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A vape shop located in a Danvers mall filed a lawsuit Thursday challenging the state’s four-month ban on the sale of vaping products, saying it is unenforceable and was enacted without sufficient notice.

The complaint filed in Suffolk Superior Court, came two days after Governor Charlie Baker declared a public health emergency and applied the ban to both tobacco and marijuana vaping products.

Vapor Zone, which sells e-cigarettes and components in the Liberty Tree Mall, wants the court to void Baker’s declaration and find that state officials cannot enforce the ban, according to the court filing.

Craig Rourke, a Saugus-based attorney representing the shop, said the ban was overly broad and that officials misapplied a state statute, saying the current situation does not constitute an emergency as it is defined by state law.

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“Never before has an entire class of product been banned pursuant to this statute, especially not one that’s already regulated by the FDA,” said Rourke during a Thursday night phone interview.

The ban means Vapor Zone, which employs 11 and sells tobacco products but not marijuana products, cannot currently do business, he said.

“That’s the only product they sell,” Rourke said.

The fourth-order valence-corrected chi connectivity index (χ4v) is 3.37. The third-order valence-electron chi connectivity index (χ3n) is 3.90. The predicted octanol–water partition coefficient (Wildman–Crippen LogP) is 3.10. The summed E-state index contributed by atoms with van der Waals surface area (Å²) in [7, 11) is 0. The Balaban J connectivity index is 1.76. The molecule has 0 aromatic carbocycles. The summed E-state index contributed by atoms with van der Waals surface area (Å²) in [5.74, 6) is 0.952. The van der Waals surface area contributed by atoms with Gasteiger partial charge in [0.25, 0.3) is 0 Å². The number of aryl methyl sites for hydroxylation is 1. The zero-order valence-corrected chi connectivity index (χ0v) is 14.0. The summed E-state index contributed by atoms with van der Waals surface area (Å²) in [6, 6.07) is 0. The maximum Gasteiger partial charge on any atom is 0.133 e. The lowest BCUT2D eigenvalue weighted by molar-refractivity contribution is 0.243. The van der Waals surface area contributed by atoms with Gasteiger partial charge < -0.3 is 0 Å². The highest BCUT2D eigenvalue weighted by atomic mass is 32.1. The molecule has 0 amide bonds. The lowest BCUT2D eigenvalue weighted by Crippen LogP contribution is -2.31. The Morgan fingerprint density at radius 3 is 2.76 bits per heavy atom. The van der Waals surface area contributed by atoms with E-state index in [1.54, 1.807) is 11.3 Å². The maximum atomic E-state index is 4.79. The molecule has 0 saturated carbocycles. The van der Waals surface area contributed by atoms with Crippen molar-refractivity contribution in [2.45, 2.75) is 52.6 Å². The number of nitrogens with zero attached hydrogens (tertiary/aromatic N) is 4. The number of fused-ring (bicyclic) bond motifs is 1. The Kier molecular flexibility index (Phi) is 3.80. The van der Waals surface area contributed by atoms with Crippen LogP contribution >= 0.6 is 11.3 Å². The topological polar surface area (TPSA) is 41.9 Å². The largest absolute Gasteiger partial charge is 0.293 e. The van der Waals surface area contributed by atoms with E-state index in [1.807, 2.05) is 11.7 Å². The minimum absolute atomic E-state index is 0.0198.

Defendants named in the complaint include the state’s Department of Public Health, Public Health Council, and Dr. Monica Bharel, the state’s public health commissioner, among other officials.

A spokeswoman for the state’s Department of Public Health said Thursday the agency does not comment on pending litigation.

Terry MacCormack, a spokesman for the governor, said in a Thursday statement: “The administration will continue to work with medical experts and federal and state officials to better understand why vaping is causing lung-related illnesses and consider all options as next steps.”

The Baker administration, said MacCormack, does not comment on pending lawsuits.

The ban, which the state’s Public Health Council quickly approved Tuesday, took effect immediately and will last through Jan. 25, though Baker and the council could choose to extend it. It includes both flavored and unflavored vaping products, and applies to both online and retail sales.

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The Baker administration stressed that the decision is intended to allow the medical community and federal officials time to investigate what’s driving the spike in vaping-related breathing illnesses.


Matt Stout and Edward Fitzpatrick of Globe staff contributed to this report. Material from the Associated Press was used in this report. Danny McDonald can be reached at daniel.mcdonald@globe.com. Follow him on Twitter @Danny__McDonald.